Drinking Water Distribution White Papers and Case Studies

  1. Thanks To Digital Upgrade, Castle Rock’s Asset Management Becomes Model For State
    6/19/2014

    With a population of 55,000, the town of Castle Rock, Colorado, was named to “Money” magazine’s list of 100 Best Places to Live in America. It’s also a town on the cutting edge of managing its water, wastewater and storm water system assets with the help of the Hydrant and Valve Inspector from AMERICAN Flow Control (AFC) and Trimble Navigation.

  2. The Product Of Choice For Birmingham Water Works’ 4000 Miles Of Pipe
    12/15/2015

    The Birmingham Water Works Board is the largest water utility in the state of Alabama, providing water to approximately 600,000 people across the Greater Birmingham area. Its service area is about 759 square miles and contains about 4,000 miles of pipe.

  3. Constructing A Winding Box Culvert Channel In A Steep, Rocky Canyon
    4/3/2014

    Special precast box culverts were used for one of the most significant segments of the $25.8 million emergency water restoration project, designated by the NRCS, known as the Cache Water Restoration Project (CWRP). The CWRP project involved the reconstruction and improvement of approximately six miles of mostly open, unlined channels that make up the Logan and Northern, as well as the Hyde Park and Smithfield canals. The project incorporated new precast pipeline, box culverts, a section of pressurized pipe, metering systems, turn-outs, head gates, and improved maintenance access.

  4. A Sound Approach To Evaluating NRW Loss And Aging Pipelines
    5/18/2018

    As water distribution infrastructure ages, the potential for leaks grows and the need for condition-driven asset management increases proportionally. As with so many other aspects of water operations, planning ahead is key. Good system diagnosis using noninvasive procedures provides an accurate and cost-effective assessment of distribution system integrity, just as noninvasive monitoring of heartbeat, pulse, and blood pressure plays an important role in human health.

  5. Increase Revenue With New Commercial Metering Technology
    4/10/2017

    Revenue for water utilities is circling the drain. Most commercial water meters can stand up to the high water flow of commercial water customers, but these same meters often have a hard time measuring low water flows and retaining accurate meter reads over time and continuous flow conditions. Grocery stores, for example, do not pay for the scant amount of water used for produce misters because it passes through many commercial water meters without detection. These low flows add up to big dollars and are forcing water utilities to take a hard look at the accuracy of their meter fleet.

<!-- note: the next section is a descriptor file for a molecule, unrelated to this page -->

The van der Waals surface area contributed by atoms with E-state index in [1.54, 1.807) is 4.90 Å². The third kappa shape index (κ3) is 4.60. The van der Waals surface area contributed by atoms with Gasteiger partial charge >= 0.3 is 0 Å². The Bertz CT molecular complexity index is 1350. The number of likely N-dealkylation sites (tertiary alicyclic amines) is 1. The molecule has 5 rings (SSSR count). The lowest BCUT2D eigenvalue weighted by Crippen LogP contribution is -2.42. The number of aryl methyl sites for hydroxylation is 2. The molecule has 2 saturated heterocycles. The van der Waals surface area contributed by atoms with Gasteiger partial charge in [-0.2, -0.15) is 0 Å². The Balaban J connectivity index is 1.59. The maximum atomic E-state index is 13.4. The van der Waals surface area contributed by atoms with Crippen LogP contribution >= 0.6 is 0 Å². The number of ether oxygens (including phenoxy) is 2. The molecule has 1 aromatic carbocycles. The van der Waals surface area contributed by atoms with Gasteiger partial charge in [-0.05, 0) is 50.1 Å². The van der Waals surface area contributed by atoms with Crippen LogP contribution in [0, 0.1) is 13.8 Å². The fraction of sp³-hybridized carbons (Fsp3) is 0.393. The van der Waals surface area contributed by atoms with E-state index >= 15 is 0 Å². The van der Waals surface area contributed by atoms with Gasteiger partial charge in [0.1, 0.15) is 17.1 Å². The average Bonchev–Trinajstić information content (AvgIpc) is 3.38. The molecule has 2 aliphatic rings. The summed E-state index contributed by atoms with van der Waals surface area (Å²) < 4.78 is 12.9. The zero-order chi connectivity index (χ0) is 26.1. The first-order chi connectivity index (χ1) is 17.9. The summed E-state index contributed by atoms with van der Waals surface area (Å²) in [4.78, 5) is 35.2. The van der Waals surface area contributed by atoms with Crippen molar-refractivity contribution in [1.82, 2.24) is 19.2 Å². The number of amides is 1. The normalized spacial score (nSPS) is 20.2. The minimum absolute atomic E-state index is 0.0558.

6. Using Earth Observation Data To Identify Areas Of Infrastructure At Risk Of Failure And Intelligently Deploy Ground-Based Detection Devices
    7/27/2018

    Henry County Water Authority in Georgia, USA, had been relying on acoustic leak detection for eleven years, working with a dedicated leak detection company that uses noise  loggers and other acoustic listening devices to find leaks. However, these traditional ground-based methods of monitoring Henry County’s extensive water catchments and infrastructure have their limitations.

  7. Using AMERICAN Products, Champlain, NY, Prepares For Business Boom Near US/Canadian Border
    3/31/2017

    A key driver of economic development is the availability of water and wastewater services. For the Town and Village of Champlain, NY, this is no exception. To capitalize on the region’s economic potential and make more land available for new businesses, the Town and Village of Champlain are working together on the Shared Water Project, a major water system upgrade that includes installing 44,000 feet of AMERICAN ductile iron pipe.

  8. Hydro-Guard Advanced Flushing System Simplifies Operations, Increases Water Quality And Saves Treatment Expenses
    4/24/2014

    Birmingham Water Works Board (BWWB), Birmingham, Alabama has consistently achieved the rating of the number five water system in the United States for water quality.  BWWB’s potable water distribution system (WDS) serves 600,000 people with a daily average use of 100 million gallons (378 million liters) of water, received from nearby lakes and rivers. The system includes 51 water storage tanks, nearly 4,000 miles (6,437 km) of pipe, over 13,000 fire hydrants and over 200,000 service connections.

  9. Veteran Potable Water Superintendent Sees Benefits Of Secondary Containment Equipment To Help Enable Use Of Chlorine Gas For Chlorination
    12/27/2017

    A veteran potable water production and treatment superintendent, currently overseeing potable water needs for a federal reservation, reports significant benefit from the availability of secondary containment equipment for chlorine gas storage, as part of a management strategy to help enable the use of that chlorination method. 

  10. Why Water Infrastructure Should Be The Priority
    9/19/2016

    This article is in support of the Imagine a Day Without Water campaign — a national online movement to raise awareness about the value of water and water infrastructure. See more articles on AMERICAN’s Imagine a Day Without Water home page.